Datamatic Seeks Beachhead in Meter Data Collection
Datamatic seeks a beachhead in Commercial and Industrial (C&I) interval meter data collection and processing with CommSTAR, a product focused on matching industry trends. Will this one-product market be receptive to their entry?
We investigate the CommSTAR solution (www.datamatic.com) and the resulting prospects for successful market entry in this highly specialized market.
In the 1980’s, the first generation meter data collection and processing application was launched with tremendous success. At that time, each meter manufacturer had a proprietary application for the collection of commercial and industrial (C&I) meter data. This created an IT nightmare for those utilities that wanted to utilize multiple manufacturers’ meters. When the first generation meter data collection application was introduced as an independent solution, it allowed for meter independence in collection and processing C&I meter data through a single multi-vendor application. Many utilities quickly adapted it as a means to increase productivity and reduce barriers to switching in selecting a C&I meter.
Much has changed in the 20 years since the introduction of the independent meter data collection application yet no competitor has chosen to enter this field until recently. While maintaining manufacturer independence in the collection of C&I meter data remains a key value point, other issues have risen in priority. Technological and functional trends may have created a demand for a new approach. Datamatic is seizing this opportunity and opening the market to competition.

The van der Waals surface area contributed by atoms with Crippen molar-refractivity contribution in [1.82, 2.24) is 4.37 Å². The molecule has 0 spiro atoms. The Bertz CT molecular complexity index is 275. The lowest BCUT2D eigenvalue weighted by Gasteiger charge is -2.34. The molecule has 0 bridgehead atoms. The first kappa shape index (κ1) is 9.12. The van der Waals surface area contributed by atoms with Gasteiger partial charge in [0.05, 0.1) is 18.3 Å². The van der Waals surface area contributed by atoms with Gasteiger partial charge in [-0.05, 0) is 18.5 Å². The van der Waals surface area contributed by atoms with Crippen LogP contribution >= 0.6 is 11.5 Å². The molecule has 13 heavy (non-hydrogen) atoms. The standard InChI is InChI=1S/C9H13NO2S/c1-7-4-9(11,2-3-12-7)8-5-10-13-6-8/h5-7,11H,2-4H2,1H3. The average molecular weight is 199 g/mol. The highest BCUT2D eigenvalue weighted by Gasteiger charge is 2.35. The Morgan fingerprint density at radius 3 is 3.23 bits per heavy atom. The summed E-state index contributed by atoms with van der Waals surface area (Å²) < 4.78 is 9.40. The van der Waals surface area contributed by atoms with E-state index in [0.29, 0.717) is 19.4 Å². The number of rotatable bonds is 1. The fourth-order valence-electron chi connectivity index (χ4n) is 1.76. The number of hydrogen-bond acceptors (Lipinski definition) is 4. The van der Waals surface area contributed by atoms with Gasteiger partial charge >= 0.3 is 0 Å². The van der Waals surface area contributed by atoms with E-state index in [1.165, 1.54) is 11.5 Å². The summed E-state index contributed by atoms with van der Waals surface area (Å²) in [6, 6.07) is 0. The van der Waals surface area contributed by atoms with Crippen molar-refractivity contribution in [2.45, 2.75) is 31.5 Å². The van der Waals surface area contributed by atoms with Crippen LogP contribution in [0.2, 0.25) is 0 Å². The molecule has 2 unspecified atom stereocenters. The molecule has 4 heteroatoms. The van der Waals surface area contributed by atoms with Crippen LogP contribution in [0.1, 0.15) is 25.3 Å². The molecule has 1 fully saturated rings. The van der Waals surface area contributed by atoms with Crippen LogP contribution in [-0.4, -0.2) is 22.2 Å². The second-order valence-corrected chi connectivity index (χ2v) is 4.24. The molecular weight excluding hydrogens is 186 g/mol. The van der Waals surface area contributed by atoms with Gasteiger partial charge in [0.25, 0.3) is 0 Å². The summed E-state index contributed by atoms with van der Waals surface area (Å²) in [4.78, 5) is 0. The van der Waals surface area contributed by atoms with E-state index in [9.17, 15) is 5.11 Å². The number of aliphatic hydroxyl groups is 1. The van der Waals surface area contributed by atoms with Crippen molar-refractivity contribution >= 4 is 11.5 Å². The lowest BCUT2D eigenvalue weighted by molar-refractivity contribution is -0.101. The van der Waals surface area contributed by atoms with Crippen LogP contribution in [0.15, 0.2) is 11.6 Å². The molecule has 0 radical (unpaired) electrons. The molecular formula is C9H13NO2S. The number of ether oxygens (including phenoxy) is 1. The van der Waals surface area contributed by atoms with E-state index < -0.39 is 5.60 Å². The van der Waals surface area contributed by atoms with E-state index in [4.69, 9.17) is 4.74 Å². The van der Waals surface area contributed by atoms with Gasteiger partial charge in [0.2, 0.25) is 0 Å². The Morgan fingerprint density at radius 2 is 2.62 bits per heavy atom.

When it was launched, meter data collection was a standalone application that communicated with C&I meters through modem/dial-up and data-download protocols. Since then, communication technology has evolved. Technology improvements in databases and data communications have an impact on this application and support the development of an opportunity for the introduction of a competing solution.
Access to meter data through custom export programs was considered an acceptable solution in the 80’s. Billing and load research applications worked fine with meter data fed to them on a periodic basis. However, the overall business trend over the past 20 years towards real-time operations coupled with the adoption by utilities of demand-response programs necessitate data access to meter reads on-demand. Industry standard ODBC compliant databases allow applications to pull data from the database at anytime. When constructing their solution, Datamatic built CommSTAR on SQL Server or Oracle database in contrast to the historic solution which requires an additional module for ODBC interfaces.
Also, communication with C&I meters was primarily conducted through downloading handheld meter reads or modem/dial-up connections in the past. Data communication with meters has shifted towards TCP/IP and data packet protocols. Again, Datamatic built CommSTAR to include TCP/IP communication protocols as part their base application in contrast to the historic solution which requires the purchase of an additional module.